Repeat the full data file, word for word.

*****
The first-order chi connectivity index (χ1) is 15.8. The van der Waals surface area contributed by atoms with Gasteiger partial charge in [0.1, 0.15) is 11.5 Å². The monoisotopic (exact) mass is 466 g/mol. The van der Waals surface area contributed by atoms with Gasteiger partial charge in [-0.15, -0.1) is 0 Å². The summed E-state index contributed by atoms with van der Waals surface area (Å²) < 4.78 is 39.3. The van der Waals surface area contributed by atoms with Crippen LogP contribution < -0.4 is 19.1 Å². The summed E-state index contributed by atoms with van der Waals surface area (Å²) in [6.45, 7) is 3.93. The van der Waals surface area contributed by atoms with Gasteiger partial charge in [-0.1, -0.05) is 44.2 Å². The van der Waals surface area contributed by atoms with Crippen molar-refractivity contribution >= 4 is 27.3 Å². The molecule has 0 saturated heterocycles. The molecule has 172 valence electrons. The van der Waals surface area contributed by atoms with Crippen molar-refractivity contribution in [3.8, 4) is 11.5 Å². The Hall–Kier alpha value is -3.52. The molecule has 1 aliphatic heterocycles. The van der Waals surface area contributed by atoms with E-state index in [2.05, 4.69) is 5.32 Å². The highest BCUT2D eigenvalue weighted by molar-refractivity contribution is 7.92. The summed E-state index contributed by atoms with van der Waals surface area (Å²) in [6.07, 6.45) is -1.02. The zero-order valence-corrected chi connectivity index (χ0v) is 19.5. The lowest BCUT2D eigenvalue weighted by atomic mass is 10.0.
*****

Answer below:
The first-order chi connectivity index (χ1) is 15.8. The van der Waals surface area contributed by atoms with Gasteiger partial charge in [0.1, 0.15) is 11.5 Å². The monoisotopic (exact) mass is 466 g/mol. The van der Waals surface area contributed by atoms with Gasteiger partial charge in [-0.15, -0.1) is 0 Å². The summed E-state index contributed by atoms with van der Waals surface area (Å²) < 4.78 is 39.3. The van der Waals surface area contributed by atoms with Crippen LogP contribution < -0.4 is 19.1 Å². The summed E-state index contributed by atoms with van der Waals surface area (Å²) in [6.45, 7) is 3.93. The van der Waals surface area contributed by atoms with Gasteiger partial charge in [-0.1, -0.05) is 44.2 Å². The van der Waals surface area contributed by atoms with Crippen molar-refractivity contribution >= 4 is 27.3 Å². The molecule has 0 saturated heterocycles. The molecule has 172 valence electrons. The van der Waals surface area contributed by atoms with Crippen molar-refractivity contribution in [3.8, 4) is 11.5 Å². The Hall–Kier alpha value is -3.52. The molecule has 1 aliphatic heterocycles. The van der Waals surface area contributed by atoms with E-state index in [2.05, 4.69) is 5.32 Å². The highest BCUT2D eigenvalue weighted by molar-refractivity contribution is 7.92. The summed E-state index contributed by atoms with van der Waals surface area (Å²) in [6.07, 6.45) is -1.02. The zero-order valence-corrected chi connectivity index (χ0v) is 19.5. The lowest BCUT2D eigenvalue weighted by atomic mass is 10.0.